Here’s how I do it: First, I ensure that if it’s an action book, there are sufficient beats to keep the reader engaged. I do this visually, as I outline (I do single sentence summaries of each chapter, usually in three acts, approximately 15 chapters per act), by color coding my chapters with action beats or reversals. So if my typical book has, say, 45 chapters, and I don’t have a beat every two or three chapters, it’s probably going to be a snoozefest. I’d rather know that going in and contrive more story than discover I lack beats once written.

As discussed, my outline will be single sentence chapters, a la “Giant panda storms Tokyo,” “Protag introduced, narrowly escapes,” “Romantic interest introduced, helps her across river,” etc. The action beats will be highlighted red (or in romance, the conflict beats). I want to see a lot of red in one of my action adventure tomes.

When I do my single sentences, I focus on who’s in it, why they’re in it, and what’s happening. If it’s not essential to moving the story along or imparting important info of some sort, my philosophy is it should be cut – it serves no purpose but to occupy space, and it’s a better read if every chapter has impact, a specific purpose. Purposeful outlining, and then hopefully, writing, is a key in creating a gripping read.

I also try for as many reversals as I can achieve. She’s being chased, the situation reverses, she’s now the hunter, the prey eludes her, and doubles back, putting her in harm’s way again. She was on top, now she’s scrambling. The love interest was making advances, now he’s distant. Reversals make it interesting. The more the merrier, and if you can achieve multiples within a chapter, so much the better.

Probably the biggest thing in a larger sense is to try to demonstrate qualities about the characters, what they’re feeling, attributes, without doing so explicitly, i.e. showing vs. telling, because even the fastest moving novel will lose reader interest pretty quickly if everything’s explicate and obvious.

And finally, on second and third draft, I ask myself with each sentence whether it needs to be there – does it tell us something vital about the story, characters, etc.? Is there a better way to say it? Is it repetition of something I said earlier? Is it setting a tone or mood? Does the reader already know this? Are the characters logically consistent in their behavior?

One of my pet peeves is when a character has to behave stupidly or illogically (outside of the framework of the world I’ve crafted) in order to move the plot forward. So I’m careful to watch for that – although note that in something like my NA trilogy, I deliberately have the protag behaving in contradictory ways, but that’s because when you’re a teen, you can have contradictory impulses in a short period of time. That’s how it was for me. Part of becoming a mature adult is being fairly responsible, but being a teen is the path toward that, so I want that push pull of emotions, that “should I or shouldn’t I” instability. It’s the instability that adds to veracity, that even, while frustrating in a kind of “No, don’t do that!” way, feels true and real, even if annoying that the character is doing something that isn’t in her or his best interests.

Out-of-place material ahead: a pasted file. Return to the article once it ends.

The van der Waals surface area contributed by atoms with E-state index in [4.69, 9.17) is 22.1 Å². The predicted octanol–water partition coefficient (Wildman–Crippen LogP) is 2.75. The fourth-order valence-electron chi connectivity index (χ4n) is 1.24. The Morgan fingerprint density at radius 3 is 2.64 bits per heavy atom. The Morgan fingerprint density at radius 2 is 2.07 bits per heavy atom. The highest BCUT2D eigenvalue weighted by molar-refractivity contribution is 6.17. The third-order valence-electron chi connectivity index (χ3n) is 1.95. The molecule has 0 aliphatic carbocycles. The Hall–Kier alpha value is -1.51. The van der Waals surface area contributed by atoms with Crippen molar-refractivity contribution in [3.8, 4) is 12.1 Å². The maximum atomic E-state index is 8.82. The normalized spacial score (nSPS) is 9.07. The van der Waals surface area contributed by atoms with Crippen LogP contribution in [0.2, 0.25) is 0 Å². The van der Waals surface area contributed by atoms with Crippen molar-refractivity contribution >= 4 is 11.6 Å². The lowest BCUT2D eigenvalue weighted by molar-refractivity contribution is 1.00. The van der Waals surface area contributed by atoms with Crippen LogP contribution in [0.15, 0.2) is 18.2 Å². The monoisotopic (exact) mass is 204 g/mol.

And then finally, I’ll check for echoes, which are repeated or overused words. I have an entire list, but it seems like every book has a few new chestnuts I find, new lazy habits.

In summary, I strive for pacing and consistency. I’m not immune to the lure of prose, to the well turned phrase or the bordering-on-purple description, but that’s a personal style preference. I know many books and courses counsel the Hemingway/Chandler school of sparse prose and economic description, and that’s fine, but it’s a preference, nothing more. I do look for readability as a final check – is there musicality to it? Lyricism? Is there suitable difference in sentence structure to avoid monotony? Is there a cadence, and if so, is it one that I like, or could I do better?

The big takeaway is that color coding your chapters might work for you, might not, but I’ve found it a reasonable way to do what a content editor might, on my own, and ensure my characters get into sufficient trouble to keep it interesting. That will help with structural issues and pacing, and then the rest is block and tackling of multiple drafts to get the prose right.

Now, go buy my crap. JET – Ops Files, Terror Alert, is out and garnering impressive reviews, and Ramsey’s Gold is on preorder for release end of May. Both are worthy of a hard look. Terror Alert is as good an example as any of how my approach to pacing unfolds, so it’s not a bad place to look for the structure within the chapters. And Ramsey’s a blockbuster read. Trust me on this.

As to my situation, I’ve got a mountain of work to get done over the next ten days, so will be in and out.

Hope this little glimpse into my process resonates. Now go write something.

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I just typed “The End” on my 40th book in 46 months of self-publishing.

It felt pretty good. And I think it reads better than the first book I wrote, but that’s debatable, because that first one (Fatal Exchange) still sells well when I promote it, and still garners great reviews. It would suck if I’ve gotten worse, but that’s also possible. Guess I’ll have to wait to see how the reviews come out on JET – Escape to know for sure.